‘Staggering’ backlog of missed cancer diagnoses could hit  50,000

A charity has sounded the alarm over almost 50,000 “missing” cancer diagnoses, with warnings the NHS may not cope when growing numbers come forward for checks. 

Research by Macmillan Cancer Support shows a “staggering” backlog of cases that have yet to be diagnosed, with concern that services are buckling even before the unmet need is addressed. 

The charity calculated the number of so-called missed diagnoses by assessing data from across the four nations of the UK and finding the difference between expected and observed cancer diagnoses.

It estimated that more than 47,000 people have “missed” a diagnosis in the UK since the first lockdown. 

Previous studies have estimated that between 20,000 and 40,000 diagnoses had been missed during the pandemic. 

But the new data suggests a still higher figure, with concern that too many people who should have been diagnosed in the past 18 months have yet to have symptoms checked. 

Next week, Sajid Javid, the Health Secretary, is expected to announce a recovery plan for almost six million people on NHS waiting lists, to attempt to prioritise the most urgent cases. 

Macmillan Cancer Support said the scale of the cancer care backlog was “still to hit the NHS”, as it warned that further disruption from Covid-19 this winter could see the number of missing diagnoses increase further.

It also suggested that the early signs of improvement in clearing the backlog over summer “may have stalled”.

Macmillan said it was “deeply concerned” about how cancer services would cope when the patients eventually received their diagnoses.

Thousands face delay and disruption 

It raised concern about a “severe shortage” of cancer nurses and estimated that the NHS in England would need to work at 110 per cent capacity for 13 months in a row to catch up with the number of people who should have started cancer treatment since March 2020.

Cancer referrals have fallen during the pandemic

Steven McIntosh, executive director of advocacy and communications at Macmillan Cancer Support, said: “Nearly two years into the pandemic, there is still a mountain of almost 50,000 people who are missing a cancer diagnosis.

“Thousands more are already facing delays and disruption as they go through treatment.

“While hard-working healthcare professionals continue to do all they can to diagnose and treat patients on time, they are fighting an uphill battle.

“Cancer patients are stuck, waiting in a system that doesn’t have the capacity to treat them fast enough, let alone deal with the backlog of thousands who have yet to come forward.”

“The Government has promised an NHS Elective Recovery Plan. This must show how it will tackle spiralling pressures on cancer services.

“It has never been more crucial to boost NHS capacity to treat and support everybody with cancer, so people receive the critical care they need now and in the years to come.”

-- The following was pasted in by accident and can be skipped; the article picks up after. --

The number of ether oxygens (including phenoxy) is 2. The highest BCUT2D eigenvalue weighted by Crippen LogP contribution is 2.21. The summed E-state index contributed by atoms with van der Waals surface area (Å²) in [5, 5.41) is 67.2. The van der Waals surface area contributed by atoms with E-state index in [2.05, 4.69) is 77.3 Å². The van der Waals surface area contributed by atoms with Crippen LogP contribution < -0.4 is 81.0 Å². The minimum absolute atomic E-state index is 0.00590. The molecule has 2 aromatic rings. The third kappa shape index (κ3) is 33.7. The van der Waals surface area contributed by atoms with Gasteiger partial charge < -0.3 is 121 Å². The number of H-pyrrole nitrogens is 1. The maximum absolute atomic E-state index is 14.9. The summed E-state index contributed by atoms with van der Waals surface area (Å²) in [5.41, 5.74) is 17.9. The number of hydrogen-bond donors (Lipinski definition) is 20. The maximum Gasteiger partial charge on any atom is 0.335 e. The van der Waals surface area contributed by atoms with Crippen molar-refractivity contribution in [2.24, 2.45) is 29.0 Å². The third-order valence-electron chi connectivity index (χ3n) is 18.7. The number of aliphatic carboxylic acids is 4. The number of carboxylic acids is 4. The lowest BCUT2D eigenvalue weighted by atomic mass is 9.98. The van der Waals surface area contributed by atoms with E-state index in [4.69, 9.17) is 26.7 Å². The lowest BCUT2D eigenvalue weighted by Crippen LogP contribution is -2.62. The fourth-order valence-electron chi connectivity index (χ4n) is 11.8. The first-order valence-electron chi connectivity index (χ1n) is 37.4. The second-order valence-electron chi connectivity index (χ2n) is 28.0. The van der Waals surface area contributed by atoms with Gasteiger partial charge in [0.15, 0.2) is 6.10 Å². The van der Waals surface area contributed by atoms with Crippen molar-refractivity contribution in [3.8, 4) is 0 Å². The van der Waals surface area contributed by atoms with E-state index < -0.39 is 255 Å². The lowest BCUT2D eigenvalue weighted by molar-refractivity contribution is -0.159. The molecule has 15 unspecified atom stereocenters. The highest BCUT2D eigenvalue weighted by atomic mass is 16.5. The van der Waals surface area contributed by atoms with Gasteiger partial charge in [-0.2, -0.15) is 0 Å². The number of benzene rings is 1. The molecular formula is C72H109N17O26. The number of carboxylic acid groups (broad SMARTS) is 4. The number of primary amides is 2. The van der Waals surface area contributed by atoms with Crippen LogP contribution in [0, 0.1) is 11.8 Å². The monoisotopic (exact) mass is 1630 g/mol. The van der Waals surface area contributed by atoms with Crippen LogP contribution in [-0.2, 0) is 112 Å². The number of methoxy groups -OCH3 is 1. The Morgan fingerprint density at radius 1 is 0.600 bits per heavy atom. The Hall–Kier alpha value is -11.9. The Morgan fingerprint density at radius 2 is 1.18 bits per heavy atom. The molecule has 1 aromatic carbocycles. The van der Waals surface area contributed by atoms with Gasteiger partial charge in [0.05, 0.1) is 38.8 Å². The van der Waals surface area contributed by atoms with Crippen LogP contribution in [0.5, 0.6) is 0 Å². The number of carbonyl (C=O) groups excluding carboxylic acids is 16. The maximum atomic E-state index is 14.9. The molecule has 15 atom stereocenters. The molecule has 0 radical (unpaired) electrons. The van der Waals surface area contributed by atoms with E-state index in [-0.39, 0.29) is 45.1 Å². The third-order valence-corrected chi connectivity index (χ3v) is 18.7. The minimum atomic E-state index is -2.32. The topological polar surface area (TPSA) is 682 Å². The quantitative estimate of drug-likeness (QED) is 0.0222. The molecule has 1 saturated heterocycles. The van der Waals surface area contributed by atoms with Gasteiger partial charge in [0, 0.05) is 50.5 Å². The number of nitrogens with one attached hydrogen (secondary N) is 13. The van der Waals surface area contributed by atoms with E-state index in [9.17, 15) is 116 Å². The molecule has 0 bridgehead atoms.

Pandemic likely to fuel an extra 10,000 cancer deaths

In September, a study by University College London said the pandemic is likely to fuel an extra 10,000 cancer deaths.

It follows concern that problems accessing GP care, and government messages to “Stay Home, Protect the NHS, Save Lives”, has meant many symptoms that should have been checked were never investigated.

Analysis of NHS statistics by the Institute of Public Policy Research in September suggested that the backlog could take a decade to clear. 

Health officials have said that patients will be able to book their own hospital appointments as part of efforts to tackle record waiting lists.

The proposals, drawn up by Sir Jim Mackey, who has been appointed to advise NHS England on the elective recovery plan, would mean those on waiting lists would be able to contact hospitals directly, via the NHS app or by telephone. 

But millions of routine follow-up appointments are likely to be axed, in an attempt to prioritise those most in need. 

A Department of Health and Social Care spokesman said: “Cancer diagnosis and treatment is an absolute priority and nearly half a million people were checked for cancer in August and September this year – some of the highest numbers ever. 

“We remain committed to delivering our long-term plan for tackling cancer and have backed the NHS with record investment, including £2 billion this year and £8 billion over the next three years to deliver an extra nine million checks, scans and operations for patients across the country.”

An NHS spokesman added: “Throughout the pandemic, cancer has been a priority for the NHS and diagnosis and treatment numbers have been back at pre-pandemic levels since the spring, with record numbers of people being referred for investigation over the last six months.”

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